The BSA regulatory landscape is continually changing. The Financial Crimes Enforcement Network (FinCEN) issued two of three key rulemakings in conjunction with implementing the Corporate Transparency Act’s (CTA) beneficial ownership reporting provisions. Here are a few takeaways from the changes to beneficial ownership reporting.
The first rule, the Beneficial Ownership Information (BOI) Reporting Rule, requires certain legal entities registered to do business in the United States to report information about their beneficial owners to FinCEN. The effective date for the rule was January 1, 2024. The rule describes who must file, what information must be reported, and deadlines. The rule defines beneficial ownership, and the terms “substantial control” and “ownership interest” as it relates. It is important for credit unions to note that the definition is different from FinCEN’s existing Customer Due Diligence Rule from 2016 (the “CDD Rule”).
The second rule establishes a framework for access to and protection of the BOI within FinCEN’s registry. FinCEN will take a phased approach to provide access to BOI in 2024, prioritizing federal agencies engaged in law enforcement and national security, as well as State, local, and Tribal law enforcement partners, intermediary federal agencies, and finally to financial institutions. Credit unions are an authorized recipient of BOI for their AML programs to include customer identification, Suspicious Activity Report filing, enhanced customer due diligence requirements, and sanction screening. Credit unions would be required to obtain consent for such disclosure from their business members and adhere to security and confidentiality requirements.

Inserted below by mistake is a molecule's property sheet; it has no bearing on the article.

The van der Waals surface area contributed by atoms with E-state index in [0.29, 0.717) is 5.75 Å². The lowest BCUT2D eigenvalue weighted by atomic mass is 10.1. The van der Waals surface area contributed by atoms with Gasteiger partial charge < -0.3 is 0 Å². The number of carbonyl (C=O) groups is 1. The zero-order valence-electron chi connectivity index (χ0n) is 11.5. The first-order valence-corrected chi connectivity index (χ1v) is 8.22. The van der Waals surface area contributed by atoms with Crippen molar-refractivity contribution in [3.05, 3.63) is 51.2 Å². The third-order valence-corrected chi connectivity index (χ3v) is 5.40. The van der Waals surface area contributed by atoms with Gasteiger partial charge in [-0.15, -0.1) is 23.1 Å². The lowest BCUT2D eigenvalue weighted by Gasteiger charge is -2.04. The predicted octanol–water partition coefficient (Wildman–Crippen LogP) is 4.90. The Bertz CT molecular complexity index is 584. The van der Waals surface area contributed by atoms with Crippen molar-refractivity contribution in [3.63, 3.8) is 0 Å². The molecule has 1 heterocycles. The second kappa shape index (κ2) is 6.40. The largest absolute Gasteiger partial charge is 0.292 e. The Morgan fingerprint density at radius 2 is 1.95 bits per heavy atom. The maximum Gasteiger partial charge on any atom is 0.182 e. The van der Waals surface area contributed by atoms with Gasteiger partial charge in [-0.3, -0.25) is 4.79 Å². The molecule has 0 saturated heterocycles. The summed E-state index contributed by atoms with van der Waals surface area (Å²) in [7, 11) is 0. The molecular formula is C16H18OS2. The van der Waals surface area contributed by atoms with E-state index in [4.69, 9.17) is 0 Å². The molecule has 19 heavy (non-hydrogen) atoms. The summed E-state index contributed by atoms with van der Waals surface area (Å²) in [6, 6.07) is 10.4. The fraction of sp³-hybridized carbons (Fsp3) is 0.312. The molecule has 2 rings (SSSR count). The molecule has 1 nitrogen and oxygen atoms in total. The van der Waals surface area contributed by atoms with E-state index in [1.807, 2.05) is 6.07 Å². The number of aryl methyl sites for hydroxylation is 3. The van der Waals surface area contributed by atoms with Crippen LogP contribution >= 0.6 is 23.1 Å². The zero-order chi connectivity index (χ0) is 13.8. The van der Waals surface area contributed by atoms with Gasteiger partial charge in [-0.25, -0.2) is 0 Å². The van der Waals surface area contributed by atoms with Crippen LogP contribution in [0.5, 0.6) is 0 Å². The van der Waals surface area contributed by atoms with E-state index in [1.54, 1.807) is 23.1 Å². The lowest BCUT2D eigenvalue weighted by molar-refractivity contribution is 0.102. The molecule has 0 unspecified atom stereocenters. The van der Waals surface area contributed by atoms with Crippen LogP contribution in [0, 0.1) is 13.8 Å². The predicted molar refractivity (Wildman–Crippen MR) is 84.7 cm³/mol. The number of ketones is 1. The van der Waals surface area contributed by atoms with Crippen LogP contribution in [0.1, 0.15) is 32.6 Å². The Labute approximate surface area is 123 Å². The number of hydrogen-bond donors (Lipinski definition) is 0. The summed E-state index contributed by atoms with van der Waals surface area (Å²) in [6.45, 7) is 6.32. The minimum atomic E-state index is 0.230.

An anticipated third rulemaking will revise FinCEN’s CDD Rule for financial institutions to align with the requirements of the CTA. The final piece of the beneficial ownership regulation is expected sometime in 2024 to reconcile differences with the current BOI requirements. The existing CDD and beneficial ownership requirements that took effect with the CDD Rule still apply for credit unions.
It is important for credit unions to keep pace with CDD regulatory changes, impact, and compliance implementation. Although little has changed in the immediate for credit unions and their AML programs, it is important to understand the legislation, its effect on business members, and what is on the horizon. Stay up to date with FinCEN on regulatory changes, impact, and guidance.